You can call to make appointments at the DMV to apply for your license and take your test, instead of waiting in line. Call 1-888-777-0133.  You can also go to DMV's web site: www.dmv.ca.gov for appointment services.

  • When you complete the application process, you must be prepared to have your photograph taken. It cannot be taken at a later time.  Your license will be mailed to you by DMV.
  • If you use a false name or knowingly make false statements on your license application, your license will be denied, and if it was already issued, it will be revoked.

DMV Fees

  • Fees must be paid to obtain an original license, renew a license, reinstate a license (if it has been revoked or suspended), obtain a duplicate license, upgrade your license to another class, or add an endorsement.
  • You must also pay fees to resubmit an application for a license if you fail three written tests or three driving tests.

Examinations

  • You must take written and vision tests before you can get your learners permit. Teenagers must also complete drivers education.
  • Adults must schedule and pass a behind-the-wheel test at DMV.
  • Teenagers must have their learners permit for 6 months, complete 6 hours of behind-the-wheel instruction, had 50 hours of practice (at least 10 at night). Then they can schedule and take the behind-the-wheel test for their drivers license.
  • Written and vision tests are required when you apply for an original, renewal, or upgrade to a different class of license.
  • Appointments can be made to take the permit test by either phoning the DMV (1-888-777-0133) or scheduling it on-line at DMV's web site: www.dmv.ca.govYou must call to make an appointment for your drive test.

Temporary License

  • If you successfully complete all the procedures, requirements, and examinations for a license you will be issued a temporary (paper) license.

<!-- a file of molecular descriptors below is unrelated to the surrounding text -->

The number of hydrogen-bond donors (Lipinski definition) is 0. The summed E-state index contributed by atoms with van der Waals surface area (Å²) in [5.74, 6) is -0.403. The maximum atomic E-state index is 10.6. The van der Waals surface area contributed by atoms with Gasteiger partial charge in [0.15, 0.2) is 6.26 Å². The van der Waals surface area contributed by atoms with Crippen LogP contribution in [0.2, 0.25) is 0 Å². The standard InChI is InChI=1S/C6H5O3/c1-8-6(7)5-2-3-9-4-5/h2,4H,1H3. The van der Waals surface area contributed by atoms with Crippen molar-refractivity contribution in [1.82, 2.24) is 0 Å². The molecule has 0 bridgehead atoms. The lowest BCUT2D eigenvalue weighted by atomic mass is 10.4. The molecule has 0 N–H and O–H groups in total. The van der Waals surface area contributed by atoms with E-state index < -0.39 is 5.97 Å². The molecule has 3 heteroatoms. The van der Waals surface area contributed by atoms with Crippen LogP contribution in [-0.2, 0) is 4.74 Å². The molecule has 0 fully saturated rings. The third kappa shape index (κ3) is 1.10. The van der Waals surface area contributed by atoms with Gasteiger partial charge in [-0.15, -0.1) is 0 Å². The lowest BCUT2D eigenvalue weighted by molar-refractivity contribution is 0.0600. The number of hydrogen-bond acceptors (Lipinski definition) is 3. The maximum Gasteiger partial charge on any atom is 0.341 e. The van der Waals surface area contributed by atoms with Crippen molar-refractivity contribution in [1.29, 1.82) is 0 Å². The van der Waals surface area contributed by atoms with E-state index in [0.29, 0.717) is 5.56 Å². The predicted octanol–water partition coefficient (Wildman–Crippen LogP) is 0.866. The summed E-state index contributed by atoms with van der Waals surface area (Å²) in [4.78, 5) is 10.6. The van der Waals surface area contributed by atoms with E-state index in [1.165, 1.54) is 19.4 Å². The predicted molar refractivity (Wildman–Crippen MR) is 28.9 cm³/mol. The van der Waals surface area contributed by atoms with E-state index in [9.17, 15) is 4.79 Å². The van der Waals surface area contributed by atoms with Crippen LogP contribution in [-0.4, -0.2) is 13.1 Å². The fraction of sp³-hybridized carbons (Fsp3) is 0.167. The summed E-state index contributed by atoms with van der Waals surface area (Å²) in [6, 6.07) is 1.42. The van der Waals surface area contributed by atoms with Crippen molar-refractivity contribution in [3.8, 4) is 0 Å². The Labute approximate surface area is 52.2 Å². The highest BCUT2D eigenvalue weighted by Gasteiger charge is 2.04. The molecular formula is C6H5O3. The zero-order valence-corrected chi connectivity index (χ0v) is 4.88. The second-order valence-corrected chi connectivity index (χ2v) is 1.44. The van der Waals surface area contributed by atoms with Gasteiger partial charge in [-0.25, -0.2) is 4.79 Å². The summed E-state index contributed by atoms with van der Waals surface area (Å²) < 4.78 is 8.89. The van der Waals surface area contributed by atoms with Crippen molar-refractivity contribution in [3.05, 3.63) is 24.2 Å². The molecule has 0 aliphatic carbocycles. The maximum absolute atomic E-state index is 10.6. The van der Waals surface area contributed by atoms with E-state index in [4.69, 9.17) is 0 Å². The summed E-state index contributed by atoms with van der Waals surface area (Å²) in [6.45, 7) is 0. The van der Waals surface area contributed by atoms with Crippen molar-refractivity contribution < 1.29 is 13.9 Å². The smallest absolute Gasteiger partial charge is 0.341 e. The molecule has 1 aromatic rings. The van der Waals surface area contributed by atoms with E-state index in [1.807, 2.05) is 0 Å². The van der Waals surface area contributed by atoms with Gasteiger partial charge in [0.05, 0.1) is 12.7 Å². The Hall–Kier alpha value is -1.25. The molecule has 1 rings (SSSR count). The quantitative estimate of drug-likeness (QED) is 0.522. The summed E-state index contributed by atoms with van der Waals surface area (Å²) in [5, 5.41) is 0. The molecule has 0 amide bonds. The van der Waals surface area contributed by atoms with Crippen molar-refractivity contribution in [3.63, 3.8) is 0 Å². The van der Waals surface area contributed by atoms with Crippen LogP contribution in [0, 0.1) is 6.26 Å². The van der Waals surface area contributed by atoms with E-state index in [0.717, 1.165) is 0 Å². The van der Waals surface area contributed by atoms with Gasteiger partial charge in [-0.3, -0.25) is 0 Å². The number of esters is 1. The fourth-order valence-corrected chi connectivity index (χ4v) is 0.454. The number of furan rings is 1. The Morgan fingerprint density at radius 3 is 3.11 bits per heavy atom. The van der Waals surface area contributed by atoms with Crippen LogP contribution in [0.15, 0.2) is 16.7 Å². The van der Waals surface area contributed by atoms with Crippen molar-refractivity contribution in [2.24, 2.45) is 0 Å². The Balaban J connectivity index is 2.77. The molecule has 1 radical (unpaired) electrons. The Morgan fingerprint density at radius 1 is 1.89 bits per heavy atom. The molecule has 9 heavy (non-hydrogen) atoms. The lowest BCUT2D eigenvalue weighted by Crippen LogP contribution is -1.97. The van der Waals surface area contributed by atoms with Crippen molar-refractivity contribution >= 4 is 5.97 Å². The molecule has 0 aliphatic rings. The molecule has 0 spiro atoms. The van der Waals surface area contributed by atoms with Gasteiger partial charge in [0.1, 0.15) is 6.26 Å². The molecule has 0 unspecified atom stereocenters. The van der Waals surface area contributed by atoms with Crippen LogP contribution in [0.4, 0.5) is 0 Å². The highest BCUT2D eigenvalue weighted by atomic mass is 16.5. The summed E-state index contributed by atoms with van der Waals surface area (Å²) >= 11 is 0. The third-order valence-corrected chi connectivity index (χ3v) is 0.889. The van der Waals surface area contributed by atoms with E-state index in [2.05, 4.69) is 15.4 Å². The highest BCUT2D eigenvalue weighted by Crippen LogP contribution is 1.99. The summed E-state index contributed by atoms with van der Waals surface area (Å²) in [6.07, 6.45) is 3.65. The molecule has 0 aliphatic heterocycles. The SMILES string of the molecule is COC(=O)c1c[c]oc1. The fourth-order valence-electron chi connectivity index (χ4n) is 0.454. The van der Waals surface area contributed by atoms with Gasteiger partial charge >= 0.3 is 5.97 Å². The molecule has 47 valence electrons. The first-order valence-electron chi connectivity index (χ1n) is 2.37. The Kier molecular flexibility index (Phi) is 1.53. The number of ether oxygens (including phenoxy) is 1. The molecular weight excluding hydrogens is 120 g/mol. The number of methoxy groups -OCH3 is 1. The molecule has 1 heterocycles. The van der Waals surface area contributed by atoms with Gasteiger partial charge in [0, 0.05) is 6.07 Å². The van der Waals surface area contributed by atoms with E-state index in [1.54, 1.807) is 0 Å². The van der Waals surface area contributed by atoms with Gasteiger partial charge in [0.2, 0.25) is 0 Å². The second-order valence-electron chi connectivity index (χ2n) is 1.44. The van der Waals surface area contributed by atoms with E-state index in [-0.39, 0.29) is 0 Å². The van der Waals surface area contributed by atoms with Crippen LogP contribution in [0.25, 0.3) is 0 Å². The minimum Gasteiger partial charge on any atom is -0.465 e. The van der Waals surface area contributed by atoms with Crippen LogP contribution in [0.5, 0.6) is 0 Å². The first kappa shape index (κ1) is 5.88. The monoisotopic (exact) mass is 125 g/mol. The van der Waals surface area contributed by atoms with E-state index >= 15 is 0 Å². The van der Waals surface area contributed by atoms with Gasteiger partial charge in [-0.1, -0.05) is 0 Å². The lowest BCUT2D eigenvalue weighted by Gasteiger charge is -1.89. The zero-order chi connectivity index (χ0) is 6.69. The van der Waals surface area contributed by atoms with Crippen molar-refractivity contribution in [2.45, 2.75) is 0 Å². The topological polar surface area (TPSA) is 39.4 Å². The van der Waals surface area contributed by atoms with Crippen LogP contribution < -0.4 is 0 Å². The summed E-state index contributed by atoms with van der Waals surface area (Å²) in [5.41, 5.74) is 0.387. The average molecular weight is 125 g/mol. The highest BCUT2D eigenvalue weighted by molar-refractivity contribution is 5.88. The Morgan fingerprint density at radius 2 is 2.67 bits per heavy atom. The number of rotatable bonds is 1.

• This will permit you to operate a motor vehicle for a period of 60 days, or until your actual license has been issued or refused.

Instruction Permit

  • If you are under 18 you will receive what is also called a Provisional Permit. You are in a special group to receive the provisional permit.  
  • As a minor you may use your permit (after you have completed at least 1 hour of behind-the-wheel instruction) to practice driving with your parents.  (You may also drive with a guardian, or spouse who is age 25 or older and has a valid drivers license). 
  • The person you drive with must sit close enough to take control of the car at any given time. 
  • With a  Provisional Instruction Permit you may not drive alone - not even to the DMV office to take your drive test for your drivers license.
  • There are differences between an instruction permit and a regular driver license for both minors and adults. These include restrictions on when, where, with whom, and under what conditions you may drive. In addition, there are differences in how an instruction permit is obtained for minors and adults.

Provisional Drivers License

  • A drivers licensed issued to a person younger than 18 years of age is called a provisional license.
  • To obtain a provisional instruction permit you can be no younger than 15 1/2 years old.  If you are not at least 17.5 years old you must have completed driver education classes and enrolled in a driver training program.
  • Persons with a provisional license (under 18) may not be employed to drive a motor vehicle.
  • You must be 21 years of age or older to apply for a license to drive commercial vehicles if used in the interstate commerce or to transport hazardous materials.
  • In addition to other licensing requirements, provisional license applicants must complete 50 hours of supervised behind-the-wheel driving practice, 10 of which must be a night.

Possession Of Your Driver's License 

  • If you are a resident of California, you must have a California Drivers License with you when you drive in this state. 
  • If you get pulled over you must show it to any peace officer who may ask to see it. 
  • You must also show it to the other driver if you're involved in an accident.
  • It is the most widely used form of identification in California.